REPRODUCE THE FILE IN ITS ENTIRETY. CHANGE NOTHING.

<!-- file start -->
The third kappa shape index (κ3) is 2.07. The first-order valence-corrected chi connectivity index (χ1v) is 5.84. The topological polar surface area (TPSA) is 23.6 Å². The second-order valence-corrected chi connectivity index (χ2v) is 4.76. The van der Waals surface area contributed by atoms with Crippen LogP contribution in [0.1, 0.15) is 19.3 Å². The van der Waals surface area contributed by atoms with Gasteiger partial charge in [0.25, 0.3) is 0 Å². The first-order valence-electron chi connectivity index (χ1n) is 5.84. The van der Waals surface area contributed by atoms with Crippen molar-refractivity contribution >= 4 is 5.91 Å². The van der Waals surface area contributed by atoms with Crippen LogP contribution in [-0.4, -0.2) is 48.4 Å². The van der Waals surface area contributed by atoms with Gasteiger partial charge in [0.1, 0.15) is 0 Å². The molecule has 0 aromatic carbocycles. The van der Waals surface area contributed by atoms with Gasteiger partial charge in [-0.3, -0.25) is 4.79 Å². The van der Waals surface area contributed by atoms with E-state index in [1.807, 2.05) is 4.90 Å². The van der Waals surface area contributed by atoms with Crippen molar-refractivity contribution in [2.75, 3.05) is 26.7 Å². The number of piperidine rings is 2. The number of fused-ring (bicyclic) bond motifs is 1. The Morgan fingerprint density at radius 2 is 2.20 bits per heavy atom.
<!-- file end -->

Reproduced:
The third kappa shape index (κ3) is 2.07. The first-order valence-corrected chi connectivity index (χ1v) is 5.84. The topological polar surface area (TPSA) is 23.6 Å². The second-order valence-corrected chi connectivity index (χ2v) is 4.76. The van der Waals surface area contributed by atoms with Crippen LogP contribution in [0.1, 0.15) is 19.3 Å². The van der Waals surface area contributed by atoms with Gasteiger partial charge in [0.25, 0.3) is 0 Å². The first-order valence-electron chi connectivity index (χ1n) is 5.84. The van der Waals surface area contributed by atoms with Crippen molar-refractivity contribution >= 4 is 5.91 Å². The van der Waals surface area contributed by atoms with Crippen LogP contribution in [-0.4, -0.2) is 48.4 Å². The van der Waals surface area contributed by atoms with Gasteiger partial charge in [0.1, 0.15) is 0 Å². The molecule has 0 aromatic carbocycles. The van der Waals surface area contributed by atoms with Gasteiger partial charge in [-0.3, -0.25) is 4.79 Å². The van der Waals surface area contributed by atoms with E-state index in [1.807, 2.05) is 4.90 Å². The van der Waals surface area contributed by atoms with Crippen molar-refractivity contribution in [2.75, 3.05) is 26.7 Å². The number of piperidine rings is 2. The number of fused-ring (bicyclic) bond motifs is 1. The Morgan fingerprint density at radius 2 is 2.20 bits per heavy atom.